Environmental lawyer Charlie McElwee tries to makes sense out of China’s emission targets for 2020 ahead of the Copenhagen summit, and is not happy, he writes in his weblog.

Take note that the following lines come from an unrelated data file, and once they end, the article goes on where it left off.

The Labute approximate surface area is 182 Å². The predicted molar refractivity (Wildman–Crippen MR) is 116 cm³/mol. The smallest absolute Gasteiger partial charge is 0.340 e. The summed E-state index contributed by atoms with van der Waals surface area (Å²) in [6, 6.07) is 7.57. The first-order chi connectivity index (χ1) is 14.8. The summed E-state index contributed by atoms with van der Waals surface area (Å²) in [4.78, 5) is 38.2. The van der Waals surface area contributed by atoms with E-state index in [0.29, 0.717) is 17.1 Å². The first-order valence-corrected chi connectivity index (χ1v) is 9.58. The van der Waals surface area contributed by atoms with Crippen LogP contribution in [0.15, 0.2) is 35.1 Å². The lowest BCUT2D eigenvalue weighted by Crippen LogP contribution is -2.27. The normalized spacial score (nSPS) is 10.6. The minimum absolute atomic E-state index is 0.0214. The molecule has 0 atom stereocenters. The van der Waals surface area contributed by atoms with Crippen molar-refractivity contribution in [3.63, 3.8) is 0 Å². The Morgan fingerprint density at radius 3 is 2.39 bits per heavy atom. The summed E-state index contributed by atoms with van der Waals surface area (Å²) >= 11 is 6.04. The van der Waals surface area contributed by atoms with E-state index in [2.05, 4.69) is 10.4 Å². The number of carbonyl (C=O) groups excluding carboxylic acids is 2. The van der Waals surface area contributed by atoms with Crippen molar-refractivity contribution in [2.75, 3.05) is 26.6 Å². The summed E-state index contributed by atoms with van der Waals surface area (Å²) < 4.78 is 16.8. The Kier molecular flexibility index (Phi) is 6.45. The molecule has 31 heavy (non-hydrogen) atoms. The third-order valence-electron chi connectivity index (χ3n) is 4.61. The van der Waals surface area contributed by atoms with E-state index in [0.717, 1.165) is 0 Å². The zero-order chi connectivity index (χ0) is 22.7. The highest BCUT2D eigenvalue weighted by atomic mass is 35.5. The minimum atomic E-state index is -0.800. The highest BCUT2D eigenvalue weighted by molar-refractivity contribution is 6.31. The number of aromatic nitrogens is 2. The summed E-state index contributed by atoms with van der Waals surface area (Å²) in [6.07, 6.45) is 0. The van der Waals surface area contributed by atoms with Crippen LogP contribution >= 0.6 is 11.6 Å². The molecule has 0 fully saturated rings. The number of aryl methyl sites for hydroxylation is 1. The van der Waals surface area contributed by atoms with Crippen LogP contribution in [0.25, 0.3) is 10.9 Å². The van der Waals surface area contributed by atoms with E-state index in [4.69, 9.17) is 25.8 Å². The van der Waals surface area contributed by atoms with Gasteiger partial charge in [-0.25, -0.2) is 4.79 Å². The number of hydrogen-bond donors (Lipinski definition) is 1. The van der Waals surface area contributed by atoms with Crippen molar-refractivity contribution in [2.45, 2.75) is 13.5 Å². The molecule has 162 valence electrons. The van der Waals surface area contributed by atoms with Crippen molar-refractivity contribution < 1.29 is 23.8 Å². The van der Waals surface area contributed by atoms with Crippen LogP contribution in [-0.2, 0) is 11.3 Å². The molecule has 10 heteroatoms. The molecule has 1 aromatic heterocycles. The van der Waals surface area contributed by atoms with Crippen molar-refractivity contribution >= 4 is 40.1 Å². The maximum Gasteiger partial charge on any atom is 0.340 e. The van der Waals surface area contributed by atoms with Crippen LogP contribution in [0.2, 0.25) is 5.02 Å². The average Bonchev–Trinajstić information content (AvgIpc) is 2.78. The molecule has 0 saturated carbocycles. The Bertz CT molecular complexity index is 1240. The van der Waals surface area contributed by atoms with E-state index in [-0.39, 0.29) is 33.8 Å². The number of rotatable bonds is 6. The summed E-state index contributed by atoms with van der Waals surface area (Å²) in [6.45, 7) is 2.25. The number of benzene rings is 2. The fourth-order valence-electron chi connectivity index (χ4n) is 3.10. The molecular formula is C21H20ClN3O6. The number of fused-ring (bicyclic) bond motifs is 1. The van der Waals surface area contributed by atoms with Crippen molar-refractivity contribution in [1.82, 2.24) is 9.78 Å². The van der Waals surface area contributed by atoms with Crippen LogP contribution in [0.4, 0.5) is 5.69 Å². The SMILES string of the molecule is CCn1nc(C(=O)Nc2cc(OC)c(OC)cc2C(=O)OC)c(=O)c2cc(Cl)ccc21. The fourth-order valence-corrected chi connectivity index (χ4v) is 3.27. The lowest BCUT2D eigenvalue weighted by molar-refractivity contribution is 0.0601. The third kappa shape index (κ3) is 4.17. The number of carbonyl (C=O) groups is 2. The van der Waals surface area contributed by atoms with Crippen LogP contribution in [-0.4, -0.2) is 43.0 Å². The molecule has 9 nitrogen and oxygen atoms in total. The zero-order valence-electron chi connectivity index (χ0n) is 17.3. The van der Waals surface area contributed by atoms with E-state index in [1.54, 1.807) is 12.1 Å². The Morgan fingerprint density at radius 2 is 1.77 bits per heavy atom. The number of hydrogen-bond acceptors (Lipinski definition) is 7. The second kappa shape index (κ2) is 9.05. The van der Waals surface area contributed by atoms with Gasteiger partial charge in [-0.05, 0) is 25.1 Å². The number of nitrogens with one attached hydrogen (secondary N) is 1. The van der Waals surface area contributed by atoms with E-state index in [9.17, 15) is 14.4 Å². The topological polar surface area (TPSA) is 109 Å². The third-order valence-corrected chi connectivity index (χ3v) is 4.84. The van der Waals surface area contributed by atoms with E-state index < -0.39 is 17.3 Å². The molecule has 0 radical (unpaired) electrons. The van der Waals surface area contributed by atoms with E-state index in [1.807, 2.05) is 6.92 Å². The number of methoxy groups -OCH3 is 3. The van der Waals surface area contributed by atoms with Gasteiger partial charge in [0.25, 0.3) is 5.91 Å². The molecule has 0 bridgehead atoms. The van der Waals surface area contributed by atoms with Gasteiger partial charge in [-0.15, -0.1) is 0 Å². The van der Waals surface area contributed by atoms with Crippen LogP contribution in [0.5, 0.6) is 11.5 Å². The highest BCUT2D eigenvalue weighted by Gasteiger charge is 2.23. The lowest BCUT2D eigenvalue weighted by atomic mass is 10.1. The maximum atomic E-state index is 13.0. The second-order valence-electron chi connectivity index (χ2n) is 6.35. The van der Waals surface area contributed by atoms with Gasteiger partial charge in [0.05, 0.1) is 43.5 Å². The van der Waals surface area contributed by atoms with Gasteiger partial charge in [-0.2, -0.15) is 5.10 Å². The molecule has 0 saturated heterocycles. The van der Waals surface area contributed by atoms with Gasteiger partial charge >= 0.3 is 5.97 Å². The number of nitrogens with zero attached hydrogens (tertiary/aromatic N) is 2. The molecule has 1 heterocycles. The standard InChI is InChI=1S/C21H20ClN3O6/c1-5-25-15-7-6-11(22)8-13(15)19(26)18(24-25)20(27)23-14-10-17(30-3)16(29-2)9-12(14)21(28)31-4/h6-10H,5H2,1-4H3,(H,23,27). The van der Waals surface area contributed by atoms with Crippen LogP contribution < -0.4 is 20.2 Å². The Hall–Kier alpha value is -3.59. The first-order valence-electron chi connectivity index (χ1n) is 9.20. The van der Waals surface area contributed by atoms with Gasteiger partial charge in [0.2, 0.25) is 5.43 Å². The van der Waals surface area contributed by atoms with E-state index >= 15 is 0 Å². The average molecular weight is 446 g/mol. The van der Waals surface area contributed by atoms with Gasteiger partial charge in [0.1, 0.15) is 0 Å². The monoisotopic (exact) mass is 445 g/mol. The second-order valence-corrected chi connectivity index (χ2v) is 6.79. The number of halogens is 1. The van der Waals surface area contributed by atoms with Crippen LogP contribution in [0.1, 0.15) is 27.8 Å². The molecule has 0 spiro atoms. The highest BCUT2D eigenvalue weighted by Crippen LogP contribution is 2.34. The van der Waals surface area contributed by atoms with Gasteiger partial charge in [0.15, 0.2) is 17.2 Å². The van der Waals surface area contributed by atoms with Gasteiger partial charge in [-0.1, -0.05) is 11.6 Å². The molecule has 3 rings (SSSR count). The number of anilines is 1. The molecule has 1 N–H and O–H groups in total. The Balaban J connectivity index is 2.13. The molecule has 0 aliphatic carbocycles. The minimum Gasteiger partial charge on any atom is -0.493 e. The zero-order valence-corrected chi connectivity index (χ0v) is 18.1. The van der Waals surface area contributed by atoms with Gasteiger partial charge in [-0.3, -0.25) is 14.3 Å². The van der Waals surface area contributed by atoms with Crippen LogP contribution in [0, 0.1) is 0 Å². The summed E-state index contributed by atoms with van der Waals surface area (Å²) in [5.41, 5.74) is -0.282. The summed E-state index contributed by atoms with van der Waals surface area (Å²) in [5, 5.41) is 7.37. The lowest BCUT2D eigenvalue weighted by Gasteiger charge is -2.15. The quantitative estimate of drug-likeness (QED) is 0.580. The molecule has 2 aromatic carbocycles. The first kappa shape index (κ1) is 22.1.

A carbon specific goal that will drive carbon emission measurement capacity building, so far so good; the bad news is the notable margin isn’t nearly notable enough. As stated above, given China’s projected GDP growth rates, the amount of carbon that China will continue to emit into the atmosphere will continue to increase at a mind-boggling rate. Since this proposal doesn’t actually result in any additional reductions of carbon over and above what China is currently doing (although there are no guarantees it would continue with the same energy intensity goals, for instance, post-2010), it is hard to see how this announcement does much for projected atmospheric carbon levels.McElwee’s conclusion: When you look at the predicted economic growth China will have doubled its 2005 carbon emissions by 2030.I think this is a lowball bid, but if there is to be significant improvement in the intensity improvement percentage, China is going to expect the developed countries to pay up. All in all, good concept, disappointing initial proposal, but room for improvement; it certainly doesn’t make a Copenhagen deal any lesslikely.